Texas Volunteers Needed For Spring 2012 Herp Count

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Texas Volunteers Needed For Spring 2012 Herp Count

Biologists are concerned about last year's drought and heat effects on state's reptiles and amphibians.

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Texas horned lizard. Photo credit: Thinkstock
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American Bullfrog. Photo credit: Thinkstock
eastern box turtle
Eastern box turtle. Photo credit: Thinkstock

The Texas Parks and Wildlife Department is looking for volunteers to help document a variety of reptiles and amphibians around the Lone Star State. State biologists are concerned about the amphibian and reptile populations this year due in part to the drought and extreme heat the state experienced last year.

Several monitoring programs will enable herpers and volunteers to gather data about specific herps. The Texas Amphibian Watch is looking for volunteers who will go out in the field and provide data on frogs, toads, and salamanders. The volunteers are encouraged to "adopt" a wetland area and listen for the frog and toad calls in the evenings. Audio CDs of what sounds specific species make will be made available to all volunteers of Texas Amphibian Watch, as will a free monitoring packet with detailed instructions on where, when, and how to gather data on amphibians. Of particular note with the Texas Amphibian Watch program is a malformation initiative that encourages volunteers to take detailed notes on the number of malformed as well as normal frogs found during their count. Counting malformed and normal frogs in a specific area will help scientists to determine the number of frogs that are malformed in the local population as well as the potential causes of the malformation. Specific instructions are available on the TPWD website.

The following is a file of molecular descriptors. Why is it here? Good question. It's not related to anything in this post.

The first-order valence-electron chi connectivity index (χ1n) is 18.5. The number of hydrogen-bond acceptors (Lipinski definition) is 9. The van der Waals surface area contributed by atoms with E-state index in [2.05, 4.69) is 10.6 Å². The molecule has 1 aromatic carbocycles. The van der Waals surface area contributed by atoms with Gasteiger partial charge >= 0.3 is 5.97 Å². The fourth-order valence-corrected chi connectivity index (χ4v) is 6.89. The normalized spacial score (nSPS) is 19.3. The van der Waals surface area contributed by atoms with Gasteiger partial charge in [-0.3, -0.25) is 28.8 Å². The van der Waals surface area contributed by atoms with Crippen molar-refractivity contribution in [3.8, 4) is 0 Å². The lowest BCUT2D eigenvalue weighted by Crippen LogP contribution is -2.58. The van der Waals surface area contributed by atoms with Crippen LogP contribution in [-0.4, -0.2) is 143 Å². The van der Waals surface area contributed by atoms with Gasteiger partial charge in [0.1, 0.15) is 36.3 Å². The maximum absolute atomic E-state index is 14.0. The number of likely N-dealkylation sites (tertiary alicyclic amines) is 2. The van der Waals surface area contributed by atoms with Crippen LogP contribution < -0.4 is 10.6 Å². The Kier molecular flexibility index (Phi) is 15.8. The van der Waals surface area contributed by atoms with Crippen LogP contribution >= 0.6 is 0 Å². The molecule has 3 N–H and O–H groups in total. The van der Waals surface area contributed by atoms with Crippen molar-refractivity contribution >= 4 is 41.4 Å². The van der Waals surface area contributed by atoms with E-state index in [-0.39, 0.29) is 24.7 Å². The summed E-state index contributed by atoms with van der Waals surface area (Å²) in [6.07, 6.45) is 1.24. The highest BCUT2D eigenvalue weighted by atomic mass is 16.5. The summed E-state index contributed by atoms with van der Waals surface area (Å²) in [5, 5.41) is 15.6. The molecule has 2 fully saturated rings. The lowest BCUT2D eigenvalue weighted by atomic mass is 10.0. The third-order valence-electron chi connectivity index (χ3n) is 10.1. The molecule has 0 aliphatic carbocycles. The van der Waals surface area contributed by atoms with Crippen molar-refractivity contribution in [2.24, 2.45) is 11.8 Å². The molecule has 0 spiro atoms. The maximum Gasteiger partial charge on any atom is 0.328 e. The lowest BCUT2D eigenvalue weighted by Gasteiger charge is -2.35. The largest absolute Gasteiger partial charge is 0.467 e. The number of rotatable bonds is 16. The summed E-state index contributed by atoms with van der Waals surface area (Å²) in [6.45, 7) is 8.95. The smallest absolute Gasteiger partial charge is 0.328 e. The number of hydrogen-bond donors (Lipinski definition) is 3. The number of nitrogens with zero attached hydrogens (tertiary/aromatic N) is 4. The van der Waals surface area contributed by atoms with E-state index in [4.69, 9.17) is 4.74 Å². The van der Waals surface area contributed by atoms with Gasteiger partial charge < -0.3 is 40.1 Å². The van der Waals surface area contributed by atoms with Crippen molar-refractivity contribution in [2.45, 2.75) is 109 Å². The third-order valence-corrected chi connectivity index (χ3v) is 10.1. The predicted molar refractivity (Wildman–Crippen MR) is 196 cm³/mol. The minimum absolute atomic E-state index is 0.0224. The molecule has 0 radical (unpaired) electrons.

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Texas Horned Lizard Watch is also looking for volunteer herpers who can help to gather data on the three species of horned lizards in Texas. Those who wish to participate can download the free monitoring packet that details all the information and instructions necessary to gather data on the lizards. Texas Horned Lizard Watch is hoping that the data gathered by the volunteers will help the state to determine why the lizards have disappeared in certain areas. Texas Horned Lizard Watch is hoping that the data will help the state to form an action plan on helping the species to recover.

Chelonian lovers are needed as well to gather data for the Texas Box Turtle Survey. The state says that both the eastern box turtle (Terrapene carolina) and the ornate box turtle (Terrapene ornata ornata)seem to be on the decline in certain parts of the state and volunteers are needed to count them. A sighting report can be downloaded from the Texas Parks and Wildlife Department website, and a webpage has been set up for volunteers to input their sighting information online.

These programs are part of the state's Texas Nature Tracker Program that is designed to encourage citizens to get involved. The state has also partnered with other organizations to survey freshwater turtles and the spot-tailed earless lizard. Detailed information, monitoring packets audio CDs, and other materials for all the programs can be downloaded at www.tpwd.state.tx.us/trackers.